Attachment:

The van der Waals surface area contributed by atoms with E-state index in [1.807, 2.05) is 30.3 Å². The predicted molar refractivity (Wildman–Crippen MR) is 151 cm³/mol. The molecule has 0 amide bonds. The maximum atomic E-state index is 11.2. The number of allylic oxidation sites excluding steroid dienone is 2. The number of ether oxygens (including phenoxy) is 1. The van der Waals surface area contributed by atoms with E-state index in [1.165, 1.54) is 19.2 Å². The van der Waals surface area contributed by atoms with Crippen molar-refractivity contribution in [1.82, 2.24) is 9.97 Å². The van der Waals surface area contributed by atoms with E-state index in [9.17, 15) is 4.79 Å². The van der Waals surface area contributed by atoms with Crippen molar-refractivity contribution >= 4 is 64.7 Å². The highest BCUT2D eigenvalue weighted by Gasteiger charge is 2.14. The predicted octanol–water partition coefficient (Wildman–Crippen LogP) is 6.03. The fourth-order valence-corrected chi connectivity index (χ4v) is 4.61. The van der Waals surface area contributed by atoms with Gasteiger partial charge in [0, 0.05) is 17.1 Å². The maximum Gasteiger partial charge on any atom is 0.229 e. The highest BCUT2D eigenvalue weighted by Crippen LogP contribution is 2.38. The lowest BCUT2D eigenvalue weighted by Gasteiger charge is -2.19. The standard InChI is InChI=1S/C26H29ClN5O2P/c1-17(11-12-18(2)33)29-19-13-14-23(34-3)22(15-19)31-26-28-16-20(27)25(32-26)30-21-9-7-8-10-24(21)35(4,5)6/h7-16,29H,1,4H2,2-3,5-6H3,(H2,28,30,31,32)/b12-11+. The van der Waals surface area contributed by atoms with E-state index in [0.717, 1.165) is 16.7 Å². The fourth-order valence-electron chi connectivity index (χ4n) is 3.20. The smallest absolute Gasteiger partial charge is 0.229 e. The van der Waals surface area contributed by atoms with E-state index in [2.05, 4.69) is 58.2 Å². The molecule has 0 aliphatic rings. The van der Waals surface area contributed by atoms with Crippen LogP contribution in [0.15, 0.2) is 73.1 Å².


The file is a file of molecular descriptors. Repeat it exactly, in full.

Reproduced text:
The van der Waals surface area contributed by atoms with E-state index in [1.807, 2.05) is 30.3 Å². The predicted molar refractivity (Wildman–Crippen MR) is 151 cm³/mol. The molecule has 0 amide bonds. The maximum atomic E-state index is 11.2. The number of allylic oxidation sites excluding steroid dienone is 2. The number of ether oxygens (including phenoxy) is 1. The van der Waals surface area contributed by atoms with E-state index in [1.165, 1.54) is 19.2 Å². The van der Waals surface area contributed by atoms with Crippen molar-refractivity contribution in [1.82, 2.24) is 9.97 Å². The van der Waals surface area contributed by atoms with E-state index in [9.17, 15) is 4.79 Å². The van der Waals surface area contributed by atoms with Crippen molar-refractivity contribution >= 4 is 64.7 Å². The highest BCUT2D eigenvalue weighted by Gasteiger charge is 2.14. The predicted octanol–water partition coefficient (Wildman–Crippen LogP) is 6.03. The fourth-order valence-corrected chi connectivity index (χ4v) is 4.61. The van der Waals surface area contributed by atoms with Gasteiger partial charge in [0, 0.05) is 17.1 Å². The maximum Gasteiger partial charge on any atom is 0.229 e. The highest BCUT2D eigenvalue weighted by Crippen LogP contribution is 2.38. The lowest BCUT2D eigenvalue weighted by Gasteiger charge is -2.19. The standard InChI is InChI=1S/C26H29ClN5O2P/c1-17(11-12-18(2)33)29-19-13-14-23(34-3)22(15-19)31-26-28-16-20(27)25(32-26)30-21-9-7-8-10-24(21)35(4,5)6/h7-16,29H,1,4H2,2-3,5-6H3,(H2,28,30,31,32)/b12-11+. The van der Waals surface area contributed by atoms with E-state index in [0.717, 1.165) is 16.7 Å². The fourth-order valence-electron chi connectivity index (χ4n) is 3.20. The smallest absolute Gasteiger partial charge is 0.229 e. The van der Waals surface area contributed by atoms with E-state index in [2.05, 4.69) is 58.2 Å². The molecule has 0 aliphatic rings. The van der Waals surface area contributed by atoms with Crippen LogP contribution in [0.15, 0.2) is 73.1 Å².